If you can see the red cirlce, that's me and Laura on the largest of the Pyramids at Giza. There are actually about 120 pyramids in Northern Egypt. The three that everyone visits were built as tombs for a father, son and grandson.

At Queen Hatshepsut's Temple. She ruled Egypt for 20 years and was very successful because she ruled with her heart as well as her head. Her husband died and her son was very young so she sent him away to boarding school and decided to rule Egypt. In my own words, she paid a high priest to tell the people that she was half-god and that the god part was not the female exterior. So she dressed like a man and went about ruling the country. I like this picture because it shows her in a false beard but the remaining red coloring looks like she has rosey, feminine cheeks. It's not supposed to look like that but it does and it makes me laugh.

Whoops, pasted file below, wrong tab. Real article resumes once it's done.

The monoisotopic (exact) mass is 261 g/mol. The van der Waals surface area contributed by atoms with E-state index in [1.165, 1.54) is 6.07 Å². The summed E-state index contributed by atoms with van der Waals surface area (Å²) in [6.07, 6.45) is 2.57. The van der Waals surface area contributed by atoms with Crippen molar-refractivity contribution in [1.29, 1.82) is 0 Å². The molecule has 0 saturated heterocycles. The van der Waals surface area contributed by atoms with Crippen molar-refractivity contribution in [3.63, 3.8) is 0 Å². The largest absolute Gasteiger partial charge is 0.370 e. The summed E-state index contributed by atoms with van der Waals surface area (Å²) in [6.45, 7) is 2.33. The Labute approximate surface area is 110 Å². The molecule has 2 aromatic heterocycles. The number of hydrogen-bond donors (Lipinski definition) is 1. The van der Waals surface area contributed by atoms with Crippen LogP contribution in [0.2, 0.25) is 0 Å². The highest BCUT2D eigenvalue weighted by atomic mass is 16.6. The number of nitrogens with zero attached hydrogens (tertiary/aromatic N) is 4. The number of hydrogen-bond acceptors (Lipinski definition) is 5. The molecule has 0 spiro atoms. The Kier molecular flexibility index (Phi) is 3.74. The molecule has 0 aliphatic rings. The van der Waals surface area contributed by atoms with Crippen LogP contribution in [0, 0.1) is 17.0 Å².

Partial statue of Ramses II at the museum at Memphis, former capital. They say Ramses II was in love with himself. Maybe that is why there are so many statues of him. He also used to put his name all over things that other pharohs had built. To prevent that from happening to him, he wrote his name all over the things he built.

The next 2 photos are inside some of the tombs at the Valley of the Kings. You aren't supposed to take pictures there either but I tried to see what I could get away with. Hence the photos aren't great but it gives you an idea of what's inside. I can't believe the colors have lasted so long.

This is my special friend, Atef, who happens to own the King Tut Hostel (go there, it's nice). He was very kind to me. I hope to be able to spend more time with him soon and see Egypt the way the Egyptians do.

More often than not I was able to watch the sunset while I was in Egypt. I miss that. Even if I had the time, I wouldn't know where to find a good viewing spot. I must work on that...